I have a wireless wall panel switch with 3 buttons. I want to use this to control lights in Home Assistant. Each button toggles a light through an automation.
light instances work fine out of the box, because you can use
light.toggle service on them. This allows you to use a single button to both turn on and turn off the light. Unfortunately,
mqtt_json lights do not support the toggle feature. The solution is to either use two buttons (one for “turn on” one for “turn off”), which would waste a button mapping, or we can write automations that handle the state of the
mqtt_json light and imitate a
toggle service. I had considered this, however, it would create a set of really bad automations whose sole purpose is to imitate a toggle service.
Toggle LED strip (MQTT JSON light)
So I did just that… for sake of simplicity and just getting it to do what I want it to do. The following are all scripts related to
tv_led which is the
mqtt_json light associated with the LED strip behind my TV unit. There are 5 automations:
- Dim light
- undim light
- quick fade in
- quick fade out
- toggle between 3 and 4
fade_out_strip: alias: fade out strip sequence: - service: light.turn_on data: entity_id: light.tv_led white_value: 255 brightness: 55 rgb_color: [0,0,0] transition: 5 fade_in_strip: alias: fade in strip sequence: - service: light.turn_on data: entity_id: light.tv_led white_value: 255 brightness: 200 rgb_color: [0,255,0] transition: 2 tv_fade_in_quick: alias: tv fade in quick sequence: - service: light.turn_on data_template: entity_id: light.tv_led white_value: 255 brightness: 255 rgb_color: [255,255,255] transition: 1 tv_fade_out_quick: alias: tv fade out quick sequence: - service: light.turn_on data: entity_id: light.tv_led white_value: 0 brightness: 255 rgb_color: [0,0,0] transition: 1 - delay: "00:00:05" - service: light.turn_off entity_id: light.tv_led tv_toggle_quick: sequence: - service_template: > script.tv_fade_in_quick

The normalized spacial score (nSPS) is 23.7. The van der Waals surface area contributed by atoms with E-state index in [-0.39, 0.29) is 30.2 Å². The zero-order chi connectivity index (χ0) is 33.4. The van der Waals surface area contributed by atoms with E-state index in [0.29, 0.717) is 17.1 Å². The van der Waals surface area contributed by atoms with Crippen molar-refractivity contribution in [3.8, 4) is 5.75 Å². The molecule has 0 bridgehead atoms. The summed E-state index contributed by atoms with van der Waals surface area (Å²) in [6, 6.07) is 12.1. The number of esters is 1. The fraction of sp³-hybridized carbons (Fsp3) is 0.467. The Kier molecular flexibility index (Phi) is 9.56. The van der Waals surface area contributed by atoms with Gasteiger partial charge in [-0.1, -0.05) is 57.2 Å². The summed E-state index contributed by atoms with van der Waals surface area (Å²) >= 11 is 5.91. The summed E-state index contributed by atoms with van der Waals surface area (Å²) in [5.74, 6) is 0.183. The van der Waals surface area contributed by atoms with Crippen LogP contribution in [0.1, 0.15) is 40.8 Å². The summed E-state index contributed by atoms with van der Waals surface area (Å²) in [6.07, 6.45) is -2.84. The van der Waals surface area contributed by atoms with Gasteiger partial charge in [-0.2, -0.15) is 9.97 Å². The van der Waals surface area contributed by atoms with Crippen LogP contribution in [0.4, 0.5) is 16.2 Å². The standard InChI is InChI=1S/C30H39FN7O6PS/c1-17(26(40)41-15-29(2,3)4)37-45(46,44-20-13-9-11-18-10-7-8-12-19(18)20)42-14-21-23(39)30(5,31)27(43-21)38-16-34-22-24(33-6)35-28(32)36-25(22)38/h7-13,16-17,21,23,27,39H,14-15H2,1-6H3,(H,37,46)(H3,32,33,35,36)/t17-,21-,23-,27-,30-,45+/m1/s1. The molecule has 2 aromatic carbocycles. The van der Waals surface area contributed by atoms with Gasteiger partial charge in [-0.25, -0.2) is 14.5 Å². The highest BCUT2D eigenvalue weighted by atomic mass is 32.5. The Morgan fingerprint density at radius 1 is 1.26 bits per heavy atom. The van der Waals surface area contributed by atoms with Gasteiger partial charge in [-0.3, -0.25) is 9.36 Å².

Why I dislike this solution
I have a few problems with this setup:
- the solution does not scale, add a second
mqtt_jsonlight (like I have on my bed’s headboard) and you have to copy all 5 automations (or come up with ludacrous templates that take parameters, and add that same parameter filth to all automations that use them)
- the service parameters (and yaml keys) are duplicated across all 4 automations. The YAML format, by its key-value nature, can cause a lot of overhead in the way automations must be defined. Each automation above duplicates the
light.turn_onservice call. The only thing that diffes is the actual values passed in.
I wish there was a way to define a function that takes these values such as brightness and entity_id as a parameter and calls the
light.turn_on service using the supplied parameters. We could then define light-weight wrapper functions for automations number 1, 2, 3 and 4 and pass in the entity_id to be controlled. Similarly, automation 5 could control any light using one of the afforementioned functions in its if-else blocks and taking a parameter itself to pass along. That would be infinitely scalable as those functions can be reused for all led strips, supplying a different parameter each time.
I suppose this is the tradeoff we have to live with given the relative of ease of use of the YAML format compared to typed programming languages.